The Town Of Light Review
Italian developers LKA bring a unique horror puzzler in the form of The Town of Light, relying on storytelling and thought-provoking material to pull you through the experience.
“If you think you have psychological problems, please speak to a local doctor or specialist” is the opening disclaimer before you start the game. One might think that this disclaimer is an unnecessary one, considering many titles that come before it involve an abundance of violence without relevant disclaimers, but the more you start to experience this title, the more you realise why this is needed. Experience being the key word here, as this is a psychological horror title with inventive puzzles and no combat. Instead, you’re left to deal with the eeriness of the asylum that your character, Renée is walking around in, finding answers to her past.
It’s also important to know that the asylum is based off of a real asylum in Italy, brought to fruition by research the developers have delved into, creating an ‘artistic interpretation’ of said asylum. You can tell a lot of work has gone into the research, providing an insight into actual patients that once resided at the Charcot Asylum in Volterra, Tuscany, so much so, that as you’re playing and experiencing the asylum, you can’t help but wonder for yourself, how lonely this place must’ve been for the patients that once resided here.
As Renée, you’re investigating your forgotten memories of when you were brought to the asylum at 16 years of age, where entering certain rooms will trigger flashbacks of the insane procedures, the patients used to endure. As you’re progressing through the asylum, and unravelling the secrets, you’re left to contend with Renée’s own demons and blurred lines between reality and psychosis, wondering if this is the past or the present for Renée. As you approach key locations in the asylum, soft melancholic music will play indicating that you’re on the right path, although if you’re lost, Renée will give you pointers from what she can recall from memory.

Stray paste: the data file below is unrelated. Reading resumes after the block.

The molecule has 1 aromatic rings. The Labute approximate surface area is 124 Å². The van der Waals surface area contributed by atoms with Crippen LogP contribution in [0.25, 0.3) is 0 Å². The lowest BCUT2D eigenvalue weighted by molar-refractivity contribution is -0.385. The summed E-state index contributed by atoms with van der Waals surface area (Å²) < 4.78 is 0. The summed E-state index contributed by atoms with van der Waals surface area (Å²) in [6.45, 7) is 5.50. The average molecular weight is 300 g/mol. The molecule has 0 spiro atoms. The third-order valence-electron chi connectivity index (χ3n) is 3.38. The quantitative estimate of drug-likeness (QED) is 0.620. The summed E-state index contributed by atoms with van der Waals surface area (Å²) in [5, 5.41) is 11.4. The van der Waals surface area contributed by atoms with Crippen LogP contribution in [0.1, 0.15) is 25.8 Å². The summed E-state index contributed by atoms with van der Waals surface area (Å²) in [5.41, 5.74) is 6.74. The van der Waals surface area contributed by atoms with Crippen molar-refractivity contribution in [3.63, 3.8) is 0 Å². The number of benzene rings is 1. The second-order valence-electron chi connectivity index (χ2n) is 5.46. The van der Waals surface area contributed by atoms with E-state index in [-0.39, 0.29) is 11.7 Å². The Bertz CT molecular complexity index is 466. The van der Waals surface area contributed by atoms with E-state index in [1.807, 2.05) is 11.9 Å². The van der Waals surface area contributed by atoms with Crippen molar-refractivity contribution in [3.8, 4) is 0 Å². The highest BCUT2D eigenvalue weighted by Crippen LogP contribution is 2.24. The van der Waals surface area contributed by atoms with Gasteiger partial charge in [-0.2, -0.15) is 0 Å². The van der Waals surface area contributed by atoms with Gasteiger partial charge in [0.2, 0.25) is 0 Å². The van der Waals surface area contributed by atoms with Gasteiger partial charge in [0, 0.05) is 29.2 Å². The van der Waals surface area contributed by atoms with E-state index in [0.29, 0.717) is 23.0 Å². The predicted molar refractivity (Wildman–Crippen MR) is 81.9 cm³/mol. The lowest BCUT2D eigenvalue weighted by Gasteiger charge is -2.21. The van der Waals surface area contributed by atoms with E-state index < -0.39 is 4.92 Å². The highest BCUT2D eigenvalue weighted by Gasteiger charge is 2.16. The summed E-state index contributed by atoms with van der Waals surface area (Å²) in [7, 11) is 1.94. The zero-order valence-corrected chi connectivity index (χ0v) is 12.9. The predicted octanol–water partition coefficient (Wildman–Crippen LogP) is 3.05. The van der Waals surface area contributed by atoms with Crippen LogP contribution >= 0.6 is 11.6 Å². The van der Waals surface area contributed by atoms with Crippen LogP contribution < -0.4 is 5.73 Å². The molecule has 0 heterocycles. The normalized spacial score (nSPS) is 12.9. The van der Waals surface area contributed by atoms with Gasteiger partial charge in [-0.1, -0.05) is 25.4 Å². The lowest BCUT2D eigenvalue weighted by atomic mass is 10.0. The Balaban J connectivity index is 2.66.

Wandering through the asylum and learning about the patients leaves an overwhelming feeling of despair, one that you wouldn’t expect to feel when playing a video game, leaving you with nothing but empathy for the patients and Renée herself, providing a deep, meaningful story that makes you want to research the asylum for yourself…Yes the asylum exists and pictures have been sourced and it’s incredible how much detail the developers have put into bringing the asylum to life, not to mention how accurate it looks.
Moving on, certain actions and choices you make throughout your venture around the asylum will change the outcome for Renée so more than one play through is needed, should you wish to experience the other storylines for her. There are no jump scares for the hell of it, in fact the developers don’t want you to be scared at all, they want you to understand and feel what the patients felt, which they have done an impeccable job with.
The Town of Light is available now and can be downloaded from the Xbox Store, priced at £15.99.
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